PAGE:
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Hoffmann, R. A wiki for the life sciences where authorship matters. Nature Genetics (2008)

Inactivation and dephosphorylation of protein kinase Balpha (PKBalpha) promoted by hyperosmotic stress.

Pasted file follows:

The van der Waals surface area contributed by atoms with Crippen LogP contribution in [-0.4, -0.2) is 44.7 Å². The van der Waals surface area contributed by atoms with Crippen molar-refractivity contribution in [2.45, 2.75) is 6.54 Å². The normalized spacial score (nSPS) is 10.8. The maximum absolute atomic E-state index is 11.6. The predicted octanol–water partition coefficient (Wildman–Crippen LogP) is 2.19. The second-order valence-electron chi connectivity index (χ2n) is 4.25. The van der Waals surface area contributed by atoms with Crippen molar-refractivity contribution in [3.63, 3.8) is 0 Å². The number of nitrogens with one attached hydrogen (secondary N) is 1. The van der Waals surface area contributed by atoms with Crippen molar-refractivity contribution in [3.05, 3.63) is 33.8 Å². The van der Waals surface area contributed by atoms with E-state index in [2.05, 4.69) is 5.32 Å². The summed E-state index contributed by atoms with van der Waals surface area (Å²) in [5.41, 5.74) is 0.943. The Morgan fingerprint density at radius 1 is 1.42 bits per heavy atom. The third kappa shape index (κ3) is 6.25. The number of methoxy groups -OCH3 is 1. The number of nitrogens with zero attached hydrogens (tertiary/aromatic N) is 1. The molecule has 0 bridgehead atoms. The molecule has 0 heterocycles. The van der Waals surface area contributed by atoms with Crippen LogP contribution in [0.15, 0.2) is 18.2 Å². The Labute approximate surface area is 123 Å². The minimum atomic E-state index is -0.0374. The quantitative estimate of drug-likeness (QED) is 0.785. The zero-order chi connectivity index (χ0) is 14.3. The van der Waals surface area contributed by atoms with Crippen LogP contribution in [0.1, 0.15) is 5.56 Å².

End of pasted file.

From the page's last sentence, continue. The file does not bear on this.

To study the role of protein kinase B ( PKB) in response to cellular stress, we examined PKBalpha activity following different stress treatments. Hyperosmotic but not chemical stress resulted in inactivation of PKBalpha and prevented activation by pervanadate and mitogens. Hyperosmotic shock did not affect the MAP kinase pathway, suggesting that this inhibitory effect was specific for PKB. Our data further indicate that downregulation occurs via dephosphorylation of Thr308 and Ser473, the major regulatory phosphorylation sites of PKBalpha. Indeed, calyculin A, which inhibits protein phosphatases 1 and 2A, effectively blocked hyperosmotic stress-mediated inactivation (dephosphorylation) of PKBalpha. High osmolarity did not affect phosphatidylinositol 3-kinase activity but led to a marked increase in PI(3,4,5)P3 and a decrease in PI(3,4)P2 formation after pervanadate stimulation, suggesting that hyperosmotic stress has an inhibitory effect on a phosphatidylinositol 5-phosphatase which converts PI(3,4,5)P3 into PI(3,4)P2. Immunofluorescence studies revealed that membrane translocation, a prerequisite for PKB activation, was not affected by hyperosmotic stress. Our results indicate that hyperosmotic stress can act at two levels: (i) inhibition of phosphorylation of Thr308 and Ser473 by upstream kinases and (ii) by promoting rapid dephosphorylation of these regulatory sites.[1]


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